The Slovakian judiciary may issue a European arrest warrant for one of those accused of kidnapping the son of then-Slovak President Michal Kovacs, the Court of Justice of the European Union decided Thursday. The defendant has already been granted amnesty.

The Court of the European Union decided that it is possible to re-charge the pardoned persons because the courts have never found them criminally liable. In the opinion of the CJEU, the principle of “ne bis in idem”, i.e., that a person may not be convicted twice for the same act, does not apply, in this case, because judicial activities were suspended by an amnesty before the judgment was passed. In this case, it will be possible to issue a European arrest warrant (EAW) against one of the people accused of kidnapping the son of the Slovak president, whose name has not been publicly disclosed.

The Slovak judiciary returned to the case of the kidnapping of Michal Kovacs’ son in 2017. The former president of Slovakia died in 2016.

Son of Slovak President Michal Kovacs kidnapped

Germany prosecuted the president’s son in connection with a fraud investigation. The perpetrators kidnapped him in 1995 in Slovakia and took him to Austria, where they abandoned him, most likely in the hope that he would be handed over to the Germans. Perhaps the purpose of the kidnapping was to intimidate the president. Prime Minister Vladimir Meciar, with whom Kovac was in conflict, was suspected of having inspired the kidnappers. Messiar was accused, among other things, of abuse of power.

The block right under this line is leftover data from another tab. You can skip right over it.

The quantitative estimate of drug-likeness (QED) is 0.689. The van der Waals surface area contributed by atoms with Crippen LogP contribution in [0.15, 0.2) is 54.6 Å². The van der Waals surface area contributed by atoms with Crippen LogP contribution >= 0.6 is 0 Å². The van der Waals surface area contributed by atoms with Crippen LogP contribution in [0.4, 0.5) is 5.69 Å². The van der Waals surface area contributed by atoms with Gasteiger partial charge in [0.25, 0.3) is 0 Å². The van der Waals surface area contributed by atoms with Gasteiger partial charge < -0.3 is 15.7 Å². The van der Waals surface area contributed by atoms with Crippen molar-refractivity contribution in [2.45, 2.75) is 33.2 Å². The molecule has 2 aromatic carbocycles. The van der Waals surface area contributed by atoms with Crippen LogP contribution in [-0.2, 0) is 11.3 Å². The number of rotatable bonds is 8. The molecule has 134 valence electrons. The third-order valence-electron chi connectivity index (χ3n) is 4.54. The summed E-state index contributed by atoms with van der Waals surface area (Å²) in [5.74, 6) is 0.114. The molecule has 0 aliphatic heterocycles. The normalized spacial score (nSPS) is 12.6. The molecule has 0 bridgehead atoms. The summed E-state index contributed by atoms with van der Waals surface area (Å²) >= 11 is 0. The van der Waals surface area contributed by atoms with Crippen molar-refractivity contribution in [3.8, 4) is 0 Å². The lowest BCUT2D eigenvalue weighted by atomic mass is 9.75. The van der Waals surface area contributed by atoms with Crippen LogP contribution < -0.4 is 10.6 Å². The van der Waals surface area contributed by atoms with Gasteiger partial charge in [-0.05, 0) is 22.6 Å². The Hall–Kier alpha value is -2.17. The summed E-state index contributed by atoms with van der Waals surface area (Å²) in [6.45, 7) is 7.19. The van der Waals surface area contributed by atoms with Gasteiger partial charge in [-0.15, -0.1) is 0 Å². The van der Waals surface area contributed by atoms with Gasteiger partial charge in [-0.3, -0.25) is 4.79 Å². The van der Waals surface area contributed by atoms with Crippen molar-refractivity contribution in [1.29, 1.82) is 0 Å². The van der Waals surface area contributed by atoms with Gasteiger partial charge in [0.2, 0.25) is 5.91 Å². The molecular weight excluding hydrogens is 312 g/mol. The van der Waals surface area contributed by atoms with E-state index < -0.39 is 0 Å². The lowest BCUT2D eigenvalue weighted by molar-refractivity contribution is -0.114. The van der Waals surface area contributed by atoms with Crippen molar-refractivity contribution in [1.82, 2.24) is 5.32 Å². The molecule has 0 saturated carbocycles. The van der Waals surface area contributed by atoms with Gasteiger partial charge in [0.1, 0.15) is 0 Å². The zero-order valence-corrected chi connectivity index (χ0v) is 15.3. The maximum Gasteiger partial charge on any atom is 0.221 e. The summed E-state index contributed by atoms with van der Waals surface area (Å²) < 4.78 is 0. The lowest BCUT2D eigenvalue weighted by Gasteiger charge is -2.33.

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Among the 13 defendants in this case is Ivan Leksa, the former head of the secret civil service of the Slovak Information Service (SIS), who was its protector, Meciar.

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Michal Kovacs, former president of SlovakiaPAP / CTK

The proceedings began after the kidnapping in one of Slovakia’s biggest scandals which was interrupted in 1998. After Kovac’s term ended, the Slovak parliament failed to elect his successor and some of the president’s powers were passed to Meciar, who declared an amnesty. He also covered the alleged hijackers.

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The Slovak parliament has tried several times to declare Messiar’s amnesty illegal, which finally succeeded in 2017. It stopped the appeal of proceedings against those accused of kidnapping the president’s son due to the judge’s doubt that an arrest warrant could be issued.

Slovakia’s President Zuzana Caputova and Prime Minister Eduard Heger decided that the CJEU’s decision would allow for a final clarification of the question that continues to divide Slovaks, and to judge the blackest cards – in their assessment – in the country’s history.

Main image source: PAP / CTK